Student: How are your daily experiences in school preparing you for your plans after graduation?
Parent: Why did you select for your student to attend traditional public schools? As a parent, how satisfied are you with the education your child(ren) is (are) receiving? What recommendations would you offer for parents who are deciding between traditional public schools, charter schools, home schooling and private schools for their children?
Teacher: What teaching strategies have you found most effective in preparing our children for higher education and future careers? How are you supporting and meeting the needs of all children in your classes? What could others in the community do to better support you as a teacher?
Administrator: What roles do principals have in ensuring that our public schools adequately prepare our children for their future? How has the role of the school principal changed to meet the needs of every child, and to provide support for public school teachers? What would you identify as your biggest challenge?
Business Leader: How are the ABCD public schools and local businesses/industry partnering to address the needs of the local and regional community’s workforce? Please provide specific examples. What other ways might the traditional public schools and business work together to provide a pipeline of highly qualified workers for this community? What are the top three necessary skills that students should have when they graduate?
Superintendent/Designee: What are the biggest challenges facing traditional public schools, and how is district ABCD prepared to address these challenges? What is the vision for ABCD schools within the context of our local and regional community?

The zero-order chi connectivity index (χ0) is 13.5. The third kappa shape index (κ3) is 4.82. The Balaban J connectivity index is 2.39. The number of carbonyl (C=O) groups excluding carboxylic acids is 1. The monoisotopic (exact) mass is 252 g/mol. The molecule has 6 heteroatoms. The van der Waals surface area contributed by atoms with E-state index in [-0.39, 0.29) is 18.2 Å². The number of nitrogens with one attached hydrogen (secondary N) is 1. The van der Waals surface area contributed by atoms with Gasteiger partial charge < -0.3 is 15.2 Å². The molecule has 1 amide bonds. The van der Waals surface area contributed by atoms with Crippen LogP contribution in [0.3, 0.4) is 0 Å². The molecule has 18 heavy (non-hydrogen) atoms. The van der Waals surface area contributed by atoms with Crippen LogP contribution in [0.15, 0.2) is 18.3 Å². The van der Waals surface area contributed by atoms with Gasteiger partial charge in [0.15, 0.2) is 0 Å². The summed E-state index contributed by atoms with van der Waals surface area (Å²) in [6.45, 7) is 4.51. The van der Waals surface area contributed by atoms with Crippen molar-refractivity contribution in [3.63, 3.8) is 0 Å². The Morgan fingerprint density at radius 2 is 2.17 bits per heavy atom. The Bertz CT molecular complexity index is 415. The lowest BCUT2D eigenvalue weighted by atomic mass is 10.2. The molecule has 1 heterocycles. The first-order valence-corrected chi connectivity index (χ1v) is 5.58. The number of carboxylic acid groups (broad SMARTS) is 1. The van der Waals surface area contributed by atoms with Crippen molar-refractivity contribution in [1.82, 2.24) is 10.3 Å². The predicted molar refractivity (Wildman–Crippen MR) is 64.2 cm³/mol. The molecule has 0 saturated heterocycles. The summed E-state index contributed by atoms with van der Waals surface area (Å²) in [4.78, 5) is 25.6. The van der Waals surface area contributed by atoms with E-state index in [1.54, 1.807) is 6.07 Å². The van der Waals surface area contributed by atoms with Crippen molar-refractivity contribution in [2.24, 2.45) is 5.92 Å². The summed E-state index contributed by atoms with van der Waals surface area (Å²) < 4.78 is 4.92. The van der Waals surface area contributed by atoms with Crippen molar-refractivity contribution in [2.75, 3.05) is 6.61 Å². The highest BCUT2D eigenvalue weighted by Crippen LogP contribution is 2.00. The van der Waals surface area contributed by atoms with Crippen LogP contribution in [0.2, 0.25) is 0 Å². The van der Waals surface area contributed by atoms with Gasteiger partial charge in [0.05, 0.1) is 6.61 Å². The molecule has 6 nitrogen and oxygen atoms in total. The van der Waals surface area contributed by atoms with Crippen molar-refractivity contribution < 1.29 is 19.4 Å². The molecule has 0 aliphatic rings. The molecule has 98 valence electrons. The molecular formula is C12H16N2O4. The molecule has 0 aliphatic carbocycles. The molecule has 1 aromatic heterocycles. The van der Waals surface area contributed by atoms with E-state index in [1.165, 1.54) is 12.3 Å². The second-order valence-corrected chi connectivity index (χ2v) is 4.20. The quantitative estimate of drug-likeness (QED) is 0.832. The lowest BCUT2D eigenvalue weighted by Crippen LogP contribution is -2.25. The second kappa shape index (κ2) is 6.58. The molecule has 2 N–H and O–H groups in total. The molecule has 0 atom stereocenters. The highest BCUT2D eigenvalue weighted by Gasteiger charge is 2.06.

Elected Official: Can you speak to any myths or misperceptions about public schools that may be in the minds of citizens and members of the general public who have limited exposure to traditional public schools? How do the classrooms you see today differ from your own personal experiences?
Once the questions have been completed and panelists have had the opportunity to respond, the moderator can then open the floor for additional questions to be opened up to the group. Each individual can direct one question to the group, and respondents have two minutes to provide an answer to the question. Have high school student volunteers on hand to serve as runners, when attendees raise hands to ask questions (If using microphones, the students can pass the microphones) At the end of the open Q&A period, the moderator closes the panel discussion.
The Superintendent of Schools or Moderator (depending on the district’s preference) could then share information about the 175th anniversary of enactment of the Common School Law, and invite participants to collect any promotional materials and information offered by the school district at the event.
TIP: Add a personal touch to your Town Hall meeting. It could be advantageous for school districts to accompany their town hall meetings with an exhibit area of student “artifacts” where students of all ages can showcase academic projects, art work/creative projects, and potentially provide musical and theatrical performances in separate area of the selected venue. This provides public school districts an opportunity to showcase positive student outcomes while providing attendees an opportunity to interact with students and faculty to further support our theme: “Every Child’s Chance, Every Community’s Future.”